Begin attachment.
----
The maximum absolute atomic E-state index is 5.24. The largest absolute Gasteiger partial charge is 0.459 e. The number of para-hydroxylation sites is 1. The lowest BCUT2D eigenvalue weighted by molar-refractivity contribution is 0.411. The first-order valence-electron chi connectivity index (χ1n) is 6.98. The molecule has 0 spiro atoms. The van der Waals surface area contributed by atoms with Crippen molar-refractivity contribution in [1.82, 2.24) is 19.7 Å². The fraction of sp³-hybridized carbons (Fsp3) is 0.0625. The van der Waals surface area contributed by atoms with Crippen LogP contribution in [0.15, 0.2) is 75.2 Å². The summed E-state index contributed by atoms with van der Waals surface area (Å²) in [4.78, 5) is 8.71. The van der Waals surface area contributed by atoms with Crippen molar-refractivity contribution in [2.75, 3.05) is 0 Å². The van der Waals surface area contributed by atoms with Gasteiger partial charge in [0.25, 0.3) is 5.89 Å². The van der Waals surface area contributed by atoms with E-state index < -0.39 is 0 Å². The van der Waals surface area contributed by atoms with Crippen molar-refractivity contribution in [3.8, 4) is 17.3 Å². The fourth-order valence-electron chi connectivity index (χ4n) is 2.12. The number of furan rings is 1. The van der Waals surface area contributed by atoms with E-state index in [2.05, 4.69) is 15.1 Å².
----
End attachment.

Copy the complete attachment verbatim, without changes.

The maximum absolute atomic E-state index is 5.24. The largest absolute Gasteiger partial charge is 0.459 e. The number of para-hydroxylation sites is 1. The lowest BCUT2D eigenvalue weighted by molar-refractivity contribution is 0.411. The first-order valence-electron chi connectivity index (χ1n) is 6.98. The molecule has 0 spiro atoms. The van der Waals surface area contributed by atoms with Crippen molar-refractivity contribution in [1.82, 2.24) is 19.7 Å². The fraction of sp³-hybridized carbons (Fsp3) is 0.0625. The van der Waals surface area contributed by atoms with Crippen LogP contribution in [0.15, 0.2) is 75.2 Å². The summed E-state index contributed by atoms with van der Waals surface area (Å²) in [4.78, 5) is 8.71. The van der Waals surface area contributed by atoms with Crippen molar-refractivity contribution in [2.75, 3.05) is 0 Å². The van der Waals surface area contributed by atoms with Gasteiger partial charge in [0.25, 0.3) is 5.89 Å². The van der Waals surface area contributed by atoms with E-state index < -0.39 is 0 Å². The van der Waals surface area contributed by atoms with Crippen molar-refractivity contribution in [3.8, 4) is 17.3 Å². The fourth-order valence-electron chi connectivity index (χ4n) is 2.12. The number of furan rings is 1. The van der Waals surface area contributed by atoms with E-state index in [2.05, 4.69) is 15.1 Å².